Today’s agreement was signed by Neven Mimica, European Union Commissioner for International Cooperation and Development, and Jorge Familiar, World Bank Vice President for Latin America and the Caribbean. Milo Pearson, Chairman of CCRIF SPC. Ivan Acosta, Minister of Finance and Public Credit of Nicaragua, and Wilfredo Cerrato, Finance Secretary of Honduras, also participated in the signing ceremony.
“The European Union’s contribution to this Multi-Donor Trust Fund for Central America countries and the Dominican Republic is a reflection of our shared concern for the need to support partner countries towards building resilience to disasters and climate change; a concern that has led to an increase in funding for climate change in the EU’s development priorities,” said Mimica. “The urgency of the situation calls for action now, which is why we are particularly pleased to be able to make this announcement today.”
“For small economies, tackling climate and disaster risks effectively requires efforts at the regional level, since effective solutions call for risk pooling. This is critical for Caribbean and Central American countries that are increasingly vulnerable to the effects of climate change,” said Familiar. “The Facility is a good example of a regional public good where member countries will be able to benefit from insurance coverage at a more affordable rate.”
This engagement is part of renewed efforts from donors and the international community to address increasing global climate and disaster risks. As part of this engagement, countries have adopted new agreements during the last few months (such as the Sendai Framework for Disaster Risk Reduction, the Addis Ababa Agenda for Action of the Third International Financing for Development Conference, and Transforming Our World: Agenda 2030 – the global goals for sustainable development) to pledge priority funds and support efforts to manage and finance disaster risk in developing countries.
In addition to the EU’s contribution, the governments of Canada and the United States also have pledged funds to the MDTF, totaling approximately US$24 million to date in support of COSEFIN countries’ participation in CCRIF SPC. Donor contributions play a critical role in enabling countries to benefit from CCRIF insurance coverage at more affordable rates. Membership fees paid by members also contribute to the facility’s financial sustainability.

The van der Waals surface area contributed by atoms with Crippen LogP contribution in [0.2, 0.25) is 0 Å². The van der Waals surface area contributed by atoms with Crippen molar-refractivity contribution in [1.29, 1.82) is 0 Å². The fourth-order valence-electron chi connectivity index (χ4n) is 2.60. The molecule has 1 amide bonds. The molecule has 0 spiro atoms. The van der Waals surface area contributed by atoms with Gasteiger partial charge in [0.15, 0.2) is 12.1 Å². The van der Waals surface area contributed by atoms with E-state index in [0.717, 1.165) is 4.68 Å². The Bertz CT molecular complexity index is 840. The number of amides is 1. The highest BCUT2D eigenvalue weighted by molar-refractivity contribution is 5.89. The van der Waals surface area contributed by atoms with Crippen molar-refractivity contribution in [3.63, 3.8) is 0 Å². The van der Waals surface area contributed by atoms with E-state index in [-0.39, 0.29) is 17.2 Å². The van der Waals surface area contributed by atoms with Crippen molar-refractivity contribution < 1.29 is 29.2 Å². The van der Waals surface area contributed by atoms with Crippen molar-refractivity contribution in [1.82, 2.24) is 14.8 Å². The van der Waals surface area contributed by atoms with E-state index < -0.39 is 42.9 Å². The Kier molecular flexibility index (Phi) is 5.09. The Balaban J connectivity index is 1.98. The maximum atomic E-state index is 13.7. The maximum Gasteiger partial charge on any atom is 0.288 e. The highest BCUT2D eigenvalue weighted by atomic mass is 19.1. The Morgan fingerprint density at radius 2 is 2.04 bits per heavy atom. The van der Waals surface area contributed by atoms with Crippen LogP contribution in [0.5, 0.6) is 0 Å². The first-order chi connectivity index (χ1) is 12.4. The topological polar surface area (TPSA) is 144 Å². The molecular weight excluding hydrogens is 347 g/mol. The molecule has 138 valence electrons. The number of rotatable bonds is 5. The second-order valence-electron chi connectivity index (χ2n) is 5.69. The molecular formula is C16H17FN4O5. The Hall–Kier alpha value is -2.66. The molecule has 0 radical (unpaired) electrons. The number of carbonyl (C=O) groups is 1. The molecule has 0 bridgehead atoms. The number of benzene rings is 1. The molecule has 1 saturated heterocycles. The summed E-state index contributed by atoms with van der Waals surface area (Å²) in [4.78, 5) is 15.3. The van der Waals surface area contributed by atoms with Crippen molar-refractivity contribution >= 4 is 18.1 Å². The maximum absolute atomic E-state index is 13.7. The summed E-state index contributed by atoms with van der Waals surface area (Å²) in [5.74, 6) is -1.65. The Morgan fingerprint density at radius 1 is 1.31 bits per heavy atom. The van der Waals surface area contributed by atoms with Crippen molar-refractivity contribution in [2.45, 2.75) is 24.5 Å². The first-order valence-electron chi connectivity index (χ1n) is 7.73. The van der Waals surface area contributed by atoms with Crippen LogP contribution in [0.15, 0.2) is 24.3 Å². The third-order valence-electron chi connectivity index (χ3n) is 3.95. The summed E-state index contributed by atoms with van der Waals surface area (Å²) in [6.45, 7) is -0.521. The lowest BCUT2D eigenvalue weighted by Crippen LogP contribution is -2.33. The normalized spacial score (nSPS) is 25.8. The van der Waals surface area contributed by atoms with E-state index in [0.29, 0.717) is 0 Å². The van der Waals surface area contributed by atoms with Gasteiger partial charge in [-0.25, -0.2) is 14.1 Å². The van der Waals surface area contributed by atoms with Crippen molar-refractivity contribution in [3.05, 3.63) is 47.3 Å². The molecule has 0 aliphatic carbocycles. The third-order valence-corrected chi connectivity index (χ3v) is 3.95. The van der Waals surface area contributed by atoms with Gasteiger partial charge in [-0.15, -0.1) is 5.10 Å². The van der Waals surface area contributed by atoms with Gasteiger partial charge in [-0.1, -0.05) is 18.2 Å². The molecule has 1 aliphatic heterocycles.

Since 2007, CCRIF has offered parametric catastrophe insurance at affordable rates to Caribbean governments against tropical cyclones, earthquakes and – since 2013 – excess rainfall. Currently 16 Caribbean countries are members of CCRIF, andNicaragua formally joined the facility in 2015.
CCRIF’s parametric insurance mechanism allows it to provide immediate financial resources in the aftermath of disasters, allowing governments to implement immediate emergency activities, better respond to the initial needs of their populations and continue to provide critical services. Since 2007, CCRIF has made 13 payouts totaling approximately US$38 million to eight members. All payouts have been made within two weeks after each event.
For additional information about the European Commission, please visit: http://ec.europa.eu
Learn more about the work of the World Bank in Latin America and the Caribbean at: www.worldbank.org/lac
For more information about CCRIF SPC, please visit: www.ccrif.org
 Council of Ministers of Finance of Central America, Panama and Dominican Republic
Source: Delegation of the European Union to the United States
Credit: PR Newswire